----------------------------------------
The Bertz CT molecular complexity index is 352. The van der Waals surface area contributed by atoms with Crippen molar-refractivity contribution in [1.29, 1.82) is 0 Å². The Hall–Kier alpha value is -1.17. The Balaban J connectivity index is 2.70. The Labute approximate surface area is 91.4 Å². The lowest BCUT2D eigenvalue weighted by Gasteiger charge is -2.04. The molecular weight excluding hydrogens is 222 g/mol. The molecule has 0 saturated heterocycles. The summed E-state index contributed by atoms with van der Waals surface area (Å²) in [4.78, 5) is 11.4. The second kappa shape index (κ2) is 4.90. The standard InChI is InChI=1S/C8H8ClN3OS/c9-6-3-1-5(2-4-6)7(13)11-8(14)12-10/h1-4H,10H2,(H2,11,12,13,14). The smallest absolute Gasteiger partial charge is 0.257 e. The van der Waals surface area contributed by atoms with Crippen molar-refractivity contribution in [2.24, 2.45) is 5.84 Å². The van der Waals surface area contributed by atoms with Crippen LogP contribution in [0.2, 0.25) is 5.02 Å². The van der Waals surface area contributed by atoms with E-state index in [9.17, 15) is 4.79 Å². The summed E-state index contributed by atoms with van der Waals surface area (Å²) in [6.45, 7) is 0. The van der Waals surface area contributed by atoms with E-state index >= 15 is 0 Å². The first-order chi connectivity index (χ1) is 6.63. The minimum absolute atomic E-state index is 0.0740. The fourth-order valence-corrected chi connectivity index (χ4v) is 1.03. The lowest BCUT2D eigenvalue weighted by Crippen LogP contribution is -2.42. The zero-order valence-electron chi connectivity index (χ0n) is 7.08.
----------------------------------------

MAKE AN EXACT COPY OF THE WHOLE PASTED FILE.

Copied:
The Bertz CT molecular complexity index is 352. The van der Waals surface area contributed by atoms with Crippen molar-refractivity contribution in [1.29, 1.82) is 0 Å². The Hall–Kier alpha value is -1.17. The Balaban J connectivity index is 2.70. The Labute approximate surface area is 91.4 Å². The lowest BCUT2D eigenvalue weighted by Gasteiger charge is -2.04. The molecular weight excluding hydrogens is 222 g/mol. The molecule has 0 saturated heterocycles. The summed E-state index contributed by atoms with van der Waals surface area (Å²) in [4.78, 5) is 11.4. The second kappa shape index (κ2) is 4.90. The standard InChI is InChI=1S/C8H8ClN3OS/c9-6-3-1-5(2-4-6)7(13)11-8(14)12-10/h1-4H,10H2,(H2,11,12,13,14). The smallest absolute Gasteiger partial charge is 0.257 e. The van der Waals surface area contributed by atoms with Crippen molar-refractivity contribution in [2.24, 2.45) is 5.84 Å². The van der Waals surface area contributed by atoms with Crippen LogP contribution in [0.2, 0.25) is 5.02 Å². The van der Waals surface area contributed by atoms with E-state index in [9.17, 15) is 4.79 Å². The summed E-state index contributed by atoms with van der Waals surface area (Å²) in [6.45, 7) is 0. The van der Waals surface area contributed by atoms with E-state index >= 15 is 0 Å². The first-order chi connectivity index (χ1) is 6.63. The minimum absolute atomic E-state index is 0.0740. The fourth-order valence-corrected chi connectivity index (χ4v) is 1.03. The lowest BCUT2D eigenvalue weighted by Crippen LogP contribution is -2.42. The zero-order valence-electron chi connectivity index (χ0n) is 7.08.